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BENJAMIN VICTOR.

1778.

Victor descended regularly, from the honourable trade of

shaving and perriwig, making, to that of vending Norwich stuffs, and lastly to that of poetry. He was passionately fond of the theatre, and thought by the converse of the proposition “ All the World's a Stage,” that the Stage was all the World ; it was so in reality to him, for all his

pleasures and all his disappointments originated from it. He was treasurer of Drury-Lane Theatre, and was faithful

and scrupulous in the execution of his trust; while in this office, he published his works in 3 vols 8vo. omitting only “ The Widow of the Wood," and " The History of the Stage;" he died advanced in years, at his lodgings, in. Covent-Garden, in 1778.

PROLOGUE

Designed for the Comedy called the Modern I{usband;

written by Henry Fielding, Esq. To night you'll see two dangerous things in life, A willing cuckold, and a jilting wife!

With the same views here two impostors meet,
And holy wedlock well improves the cheat;
Kindly combined, for mischief they prepare,
And each fond cull falls plump into the snare.

The comick Muse assumes her pleasing art,
And by instruction would her worth impart:
Teach, by example, how to shun the fury,
Of plaintiff Cuckold, and a London jury.
For there, alas, how vain the lover strives !
They squeeze much harder than you squeeze their

wives.
With needful satire we this vice pursue,
But, oh! how vain-unless approved by you.
When Shakspeare, Jonson, Fletcher, ruled the

stage, There scarce were ten good palates in the age ; More curious cooks than guests, for men would eat, Most heartily of any kind of meat. E’en since their time what authors have we seen ! Expect not, Sirs, such poets as have been; And though the richness of the crop is spent, And wit's quite barren, yet you raise the rent,

Our youthful author various themes has tried;
By him Tom Thumb fought, conquered, lov'd and

died.

Wild flights of fancy! gay, unbounded strains ! Where wanton wit, without true judgment reigns, Yet blooming merit should demand your care; Genius alone can thrive and flourish there: Indulgence comes, like kind, enlivening showers, And the warm sun-beam to awake the flowers; When from the tree young spritely branches shoot, If blasted-blame the wind-and not the root.

To Sir William Brewer, Bart. in Kent; written in the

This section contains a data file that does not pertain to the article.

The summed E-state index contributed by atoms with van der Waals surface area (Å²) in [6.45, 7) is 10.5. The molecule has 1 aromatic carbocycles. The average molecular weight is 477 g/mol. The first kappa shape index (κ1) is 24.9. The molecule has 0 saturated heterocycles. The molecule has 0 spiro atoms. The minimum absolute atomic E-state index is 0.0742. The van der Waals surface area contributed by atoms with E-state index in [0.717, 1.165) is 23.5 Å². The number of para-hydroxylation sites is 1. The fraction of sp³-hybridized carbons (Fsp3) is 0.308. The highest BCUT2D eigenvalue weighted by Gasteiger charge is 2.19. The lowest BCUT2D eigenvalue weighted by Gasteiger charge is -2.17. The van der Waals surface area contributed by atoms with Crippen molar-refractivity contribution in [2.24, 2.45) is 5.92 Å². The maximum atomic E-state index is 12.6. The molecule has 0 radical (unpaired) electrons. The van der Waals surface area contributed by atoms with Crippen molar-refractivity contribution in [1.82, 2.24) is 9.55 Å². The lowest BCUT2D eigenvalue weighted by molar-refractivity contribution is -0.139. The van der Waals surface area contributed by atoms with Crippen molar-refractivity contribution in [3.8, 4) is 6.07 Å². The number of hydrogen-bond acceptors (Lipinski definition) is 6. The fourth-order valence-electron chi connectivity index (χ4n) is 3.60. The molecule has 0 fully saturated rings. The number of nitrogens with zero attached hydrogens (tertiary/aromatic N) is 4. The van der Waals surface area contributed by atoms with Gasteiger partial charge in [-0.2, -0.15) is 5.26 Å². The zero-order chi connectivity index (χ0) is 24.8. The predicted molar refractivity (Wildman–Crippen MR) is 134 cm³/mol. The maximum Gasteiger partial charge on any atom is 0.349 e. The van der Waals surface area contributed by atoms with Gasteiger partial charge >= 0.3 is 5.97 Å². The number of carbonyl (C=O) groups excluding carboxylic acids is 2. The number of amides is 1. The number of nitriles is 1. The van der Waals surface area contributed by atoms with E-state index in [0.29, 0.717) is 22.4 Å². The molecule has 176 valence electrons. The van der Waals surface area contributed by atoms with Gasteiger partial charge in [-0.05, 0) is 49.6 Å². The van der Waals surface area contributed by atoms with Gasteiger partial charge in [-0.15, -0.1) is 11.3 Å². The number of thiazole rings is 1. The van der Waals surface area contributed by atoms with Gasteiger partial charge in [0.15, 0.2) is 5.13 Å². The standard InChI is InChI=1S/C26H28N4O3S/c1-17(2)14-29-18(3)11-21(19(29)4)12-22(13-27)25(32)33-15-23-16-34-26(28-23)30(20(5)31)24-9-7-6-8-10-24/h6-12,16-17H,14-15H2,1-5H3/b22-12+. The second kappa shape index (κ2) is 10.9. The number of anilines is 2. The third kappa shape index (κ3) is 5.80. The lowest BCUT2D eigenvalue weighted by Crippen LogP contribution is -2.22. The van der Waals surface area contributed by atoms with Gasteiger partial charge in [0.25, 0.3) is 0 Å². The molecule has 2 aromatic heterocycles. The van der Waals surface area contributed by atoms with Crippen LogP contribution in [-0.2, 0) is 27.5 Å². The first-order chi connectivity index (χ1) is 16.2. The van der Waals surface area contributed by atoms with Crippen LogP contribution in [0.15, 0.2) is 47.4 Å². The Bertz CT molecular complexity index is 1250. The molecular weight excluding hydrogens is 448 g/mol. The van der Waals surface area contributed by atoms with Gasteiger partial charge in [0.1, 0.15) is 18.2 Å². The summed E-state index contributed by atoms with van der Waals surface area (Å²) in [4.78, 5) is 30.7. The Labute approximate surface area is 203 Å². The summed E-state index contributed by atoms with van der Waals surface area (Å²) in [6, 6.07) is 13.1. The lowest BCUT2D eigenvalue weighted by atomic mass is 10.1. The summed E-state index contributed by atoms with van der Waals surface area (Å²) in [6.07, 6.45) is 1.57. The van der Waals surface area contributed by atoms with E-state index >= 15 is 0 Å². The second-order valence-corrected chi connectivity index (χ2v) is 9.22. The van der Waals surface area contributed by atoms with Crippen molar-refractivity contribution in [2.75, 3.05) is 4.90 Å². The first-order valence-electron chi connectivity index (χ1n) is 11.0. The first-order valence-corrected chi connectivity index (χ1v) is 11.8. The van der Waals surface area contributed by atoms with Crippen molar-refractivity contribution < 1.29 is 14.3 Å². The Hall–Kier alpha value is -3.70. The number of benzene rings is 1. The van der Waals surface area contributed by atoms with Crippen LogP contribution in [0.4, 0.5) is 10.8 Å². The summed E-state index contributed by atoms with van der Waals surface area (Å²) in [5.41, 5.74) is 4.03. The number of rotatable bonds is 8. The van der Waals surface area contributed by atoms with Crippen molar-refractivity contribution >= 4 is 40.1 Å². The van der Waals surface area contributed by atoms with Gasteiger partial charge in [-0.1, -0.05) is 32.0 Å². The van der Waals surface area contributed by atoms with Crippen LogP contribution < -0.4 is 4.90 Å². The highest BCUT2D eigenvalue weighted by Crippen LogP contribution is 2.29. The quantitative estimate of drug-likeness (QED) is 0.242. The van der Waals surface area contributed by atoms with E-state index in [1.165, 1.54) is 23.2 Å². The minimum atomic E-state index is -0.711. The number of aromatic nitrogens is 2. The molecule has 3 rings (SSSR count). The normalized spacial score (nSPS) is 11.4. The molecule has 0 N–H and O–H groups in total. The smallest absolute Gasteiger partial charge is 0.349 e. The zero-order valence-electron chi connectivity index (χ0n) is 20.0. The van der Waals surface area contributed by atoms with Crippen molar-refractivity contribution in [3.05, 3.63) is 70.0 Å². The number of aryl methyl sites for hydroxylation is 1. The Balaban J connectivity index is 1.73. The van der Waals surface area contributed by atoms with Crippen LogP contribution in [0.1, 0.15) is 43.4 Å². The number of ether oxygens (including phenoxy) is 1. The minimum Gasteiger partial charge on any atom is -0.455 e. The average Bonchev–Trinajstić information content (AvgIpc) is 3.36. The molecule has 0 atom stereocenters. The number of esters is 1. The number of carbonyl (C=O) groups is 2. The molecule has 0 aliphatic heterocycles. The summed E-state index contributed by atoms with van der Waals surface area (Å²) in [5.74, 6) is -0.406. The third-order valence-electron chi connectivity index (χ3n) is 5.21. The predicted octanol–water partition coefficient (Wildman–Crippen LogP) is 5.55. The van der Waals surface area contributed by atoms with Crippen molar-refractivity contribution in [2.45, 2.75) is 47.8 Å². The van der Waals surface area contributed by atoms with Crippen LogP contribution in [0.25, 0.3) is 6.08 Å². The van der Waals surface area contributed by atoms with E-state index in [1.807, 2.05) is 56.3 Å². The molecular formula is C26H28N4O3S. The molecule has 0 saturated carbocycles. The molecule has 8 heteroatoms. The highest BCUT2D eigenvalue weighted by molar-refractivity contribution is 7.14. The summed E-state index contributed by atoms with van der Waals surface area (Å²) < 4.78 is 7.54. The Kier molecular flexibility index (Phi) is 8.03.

Year 1744.

Muse! to my worthy friend an offering bring;
And his fair garden, in soft numbers sing :
Sweet let thy verse from unforced nature flow,
Yet strongly mark'd let the full figures glow;
As when drawn clouds unveil the blushing sky,
A:nd Heaven burns broad with a vermillion dye,
While thro' the grovy tracks, cool zephyrs pass,
To fan the silver streams, and sweep the grass.

Deep, in surrounding woods, there shines a seat,
Nature's blest favourite, and Love's retreat ;
Green, amid stcny wilds, rise opening bowers,
Arch'd with a wreathy heaven of pendant flowers :
Cool, in the burning dog-star’s sultry sway ;
Yet in thu :e of winter, warm and gay.

O shades, well temper’d, like your owner's mind,
Where soft, and solid, are by nature join'd;
Sublimely wise, and to perfection blest,
You know to judge, and dare to choose the best.

Beaụty and wit, in your loved consort meet,
Where all that's noble lives with all that's sweet ;
At once your wife, your partner, and your friend,
She curbs your cares, and does your joys extend :
You are the point, which all her hopes pursue;
And if she sings, she sweetly sings of you!
In her, alone, you every blessing find,
Charm to your eye, and cordial to your mind.
Ever thus bless'd, may life wear slow away,
And some new charm mark even its latest day;
May no noise reach you, but thro' rustling trees,
When their broad boughs bend from the murmuring

breeze.

Lift me, some God, from this tumultuous town,
And near that heavenly umbrage set ine down;
In some small cottage, that delightful stands,
Some clean thatch'd tenement within your lands;
Hemm'd with high rosy banks, and shadowy bowers,
A snow of blossoms and a wild of flowers ;"
Where the low vine does the tall elm beseech,
And the sweet lime-tree woos the useful beech;
'Till the mix'd boughs compose a roofy shade,
And no bold sun-beam can my rest invade;
Here out of hated scandal's noisy sound,
Stretch'd i: sweet leisure on the silent ground;
Deathless companions of my shade I'd choose,
The few fix'd favourites of our English muse :
High soaring Milton! Dryden sweet of strain!
Undying Shakspeare! and wild Spenser's vein!
Sometimes familiar Jonson in low flight,
Shall place the vulgar world before my sight;
But Waller's numbers most my heart shali move,
For the prevailing passion there, is love ;
But naming love, hark! Clio tunes the strings,
And the soul melts before her, as she sings;
What prouder ornaments of life remain,
I leave for fools to seek; and knayes to gain,

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